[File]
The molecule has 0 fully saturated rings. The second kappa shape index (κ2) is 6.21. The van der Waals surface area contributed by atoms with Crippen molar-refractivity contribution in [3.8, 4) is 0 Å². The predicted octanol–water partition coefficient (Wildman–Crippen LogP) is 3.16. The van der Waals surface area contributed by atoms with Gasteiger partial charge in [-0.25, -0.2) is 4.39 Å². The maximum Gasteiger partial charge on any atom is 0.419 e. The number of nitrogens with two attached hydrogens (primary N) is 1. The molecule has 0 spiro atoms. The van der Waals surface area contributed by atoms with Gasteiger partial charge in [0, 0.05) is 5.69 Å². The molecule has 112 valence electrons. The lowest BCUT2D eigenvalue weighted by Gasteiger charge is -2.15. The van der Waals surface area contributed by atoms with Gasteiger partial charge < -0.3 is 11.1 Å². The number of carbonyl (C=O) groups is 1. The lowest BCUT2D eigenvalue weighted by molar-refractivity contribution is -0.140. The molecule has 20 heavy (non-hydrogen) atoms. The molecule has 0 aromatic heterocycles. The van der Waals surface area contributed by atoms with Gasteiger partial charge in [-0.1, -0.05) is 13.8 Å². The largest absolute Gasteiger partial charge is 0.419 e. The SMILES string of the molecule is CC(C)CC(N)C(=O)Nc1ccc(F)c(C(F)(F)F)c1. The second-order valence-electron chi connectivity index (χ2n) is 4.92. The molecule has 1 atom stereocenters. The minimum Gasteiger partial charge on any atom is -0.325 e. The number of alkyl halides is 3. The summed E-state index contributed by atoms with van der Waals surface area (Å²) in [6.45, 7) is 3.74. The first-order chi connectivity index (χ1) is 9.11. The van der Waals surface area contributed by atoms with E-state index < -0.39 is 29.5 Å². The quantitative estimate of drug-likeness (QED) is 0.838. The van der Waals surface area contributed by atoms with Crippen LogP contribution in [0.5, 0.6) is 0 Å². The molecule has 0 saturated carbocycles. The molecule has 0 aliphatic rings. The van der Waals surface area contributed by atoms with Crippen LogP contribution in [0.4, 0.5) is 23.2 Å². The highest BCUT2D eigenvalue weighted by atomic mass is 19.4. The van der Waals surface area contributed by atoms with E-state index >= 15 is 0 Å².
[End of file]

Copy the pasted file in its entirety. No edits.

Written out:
The molecule has 0 fully saturated rings. The second kappa shape index (κ2) is 6.21. The van der Waals surface area contributed by atoms with Crippen molar-refractivity contribution in [3.8, 4) is 0 Å². The predicted octanol–water partition coefficient (Wildman–Crippen LogP) is 3.16. The van der Waals surface area contributed by atoms with Gasteiger partial charge in [-0.25, -0.2) is 4.39 Å². The maximum Gasteiger partial charge on any atom is 0.419 e. The number of nitrogens with two attached hydrogens (primary N) is 1. The molecule has 0 spiro atoms. The van der Waals surface area contributed by atoms with Gasteiger partial charge in [0, 0.05) is 5.69 Å². The molecule has 112 valence electrons. The lowest BCUT2D eigenvalue weighted by Gasteiger charge is -2.15. The van der Waals surface area contributed by atoms with Gasteiger partial charge < -0.3 is 11.1 Å². The number of carbonyl (C=O) groups is 1. The lowest BCUT2D eigenvalue weighted by molar-refractivity contribution is -0.140. The molecule has 20 heavy (non-hydrogen) atoms. The molecule has 0 aromatic heterocycles. The van der Waals surface area contributed by atoms with Gasteiger partial charge in [-0.1, -0.05) is 13.8 Å². The largest absolute Gasteiger partial charge is 0.419 e. The SMILES string of the molecule is CC(C)CC(N)C(=O)Nc1ccc(F)c(C(F)(F)F)c1. The second-order valence-electron chi connectivity index (χ2n) is 4.92. The molecule has 1 atom stereocenters. The minimum Gasteiger partial charge on any atom is -0.325 e. The number of alkyl halides is 3. The summed E-state index contributed by atoms with van der Waals surface area (Å²) in [6.45, 7) is 3.74. The first-order chi connectivity index (χ1) is 9.11. The van der Waals surface area contributed by atoms with E-state index < -0.39 is 29.5 Å². The quantitative estimate of drug-likeness (QED) is 0.838. The van der Waals surface area contributed by atoms with Crippen LogP contribution in [0.5, 0.6) is 0 Å². The molecule has 0 saturated carbocycles. The molecule has 0 aliphatic rings. The van der Waals surface area contributed by atoms with Crippen LogP contribution in [0.4, 0.5) is 23.2 Å². The highest BCUT2D eigenvalue weighted by atomic mass is 19.4. The van der Waals surface area contributed by atoms with E-state index >= 15 is 0 Å².